Orthodox Christmas Day

Public and National Holidays in Russia Public Holiday in several Eastern European countries

Orthodox Christmas is celebrated on 7 January

When is Orthodox Christmas Day?

Who is off on 6 January 2018?

Bosnia and Herzegovina Bosnia and Herzegovina (regional)
Montenegro Montenegro

Who is off on Orthodox Christmas 2018?

Belarus Belarus
Bosnia and Herzegovina Bosnia and Herzegovina (regional)
Ethiopia Ethiopia
Georgia Georgia
Kazakhstan Kazakhstan
Kyrgyzstan Kyrgyzstan
Macedonia Macedonia
Moldova Moldova
Montenegro Montenegro
Russia Russia
Serbia Serbia
Ukraine Ukraine

Who is off on 8 January 2018?

Kosovo Kosovo
Moldova Moldova
Montenegro Montenegro
Serbia Serbia
Ukraine Ukraine

The Orthodox Church recognises 7 January as the day that Jesus was born. Elsewhere in the world, Christmas is celebrated on 25 December.

The difference in the timing of the Christmas celebrations stretches back to 1582, when Pope Gregory XIII, ruled that the Catholic Church should follow a new calendar – called the Gregorian calendar, as it was closer to the solar calendar than the Julian calendar.

The Julian calendar had been established by Julius Caesar in 46 B.C.

Because it was the catholic pope who ruled on the adoption of the new calendar, many churches not aligned to the papacy ignored it, such as Protestants and the Eastern Orthodox church. Protestants accepted the new calendar in the early 1700s.

In 1922, the patriarch of Constantinople decided that the Gregorian calendar should be followed for the observance of Christmas, but not for Easter, and this edict was followed by many of the other Orthodox churches.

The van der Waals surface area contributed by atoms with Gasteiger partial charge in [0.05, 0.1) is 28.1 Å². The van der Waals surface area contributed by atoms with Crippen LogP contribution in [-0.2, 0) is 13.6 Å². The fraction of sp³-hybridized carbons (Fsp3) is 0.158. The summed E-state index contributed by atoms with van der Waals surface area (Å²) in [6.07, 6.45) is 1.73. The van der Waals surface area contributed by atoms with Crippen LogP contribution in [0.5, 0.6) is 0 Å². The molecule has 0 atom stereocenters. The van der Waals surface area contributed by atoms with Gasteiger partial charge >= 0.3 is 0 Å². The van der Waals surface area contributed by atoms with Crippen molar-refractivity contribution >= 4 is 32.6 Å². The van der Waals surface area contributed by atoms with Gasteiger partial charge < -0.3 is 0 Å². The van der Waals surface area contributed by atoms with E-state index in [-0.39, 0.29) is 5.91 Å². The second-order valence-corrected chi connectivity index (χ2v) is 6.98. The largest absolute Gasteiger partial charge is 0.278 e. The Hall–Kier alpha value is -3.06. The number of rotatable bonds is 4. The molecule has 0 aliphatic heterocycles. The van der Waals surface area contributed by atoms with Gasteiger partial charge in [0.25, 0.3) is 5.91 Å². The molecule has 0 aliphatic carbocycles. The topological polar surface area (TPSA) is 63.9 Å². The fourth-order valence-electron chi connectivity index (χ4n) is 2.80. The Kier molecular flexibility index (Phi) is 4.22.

The only Orthodox churches that still observe the 7 January date are the Russian Orthodox Church, the Ukrainian churches, the Serbs and the Mount Athos monks in Greece.

Orthodox Christmas in Russia

Despite having the world's biggest Orthodox Christian community, during the period of the Soviet Union, Christmas was effectively banned as it was not offically recognised by the atheist Soviets.

Since its official reinstatement in 1992, the holiday has not proved to be overwhelmingly popular. In fact, many Russians may not celebrate the day at all, while others will just have a small family dinner. Very few Russians will exchange gifts.

The Russian government often gives extras days off around the seventh. This can create a very long holiday when the days are alongside the long New Year's break.

Related Holidays

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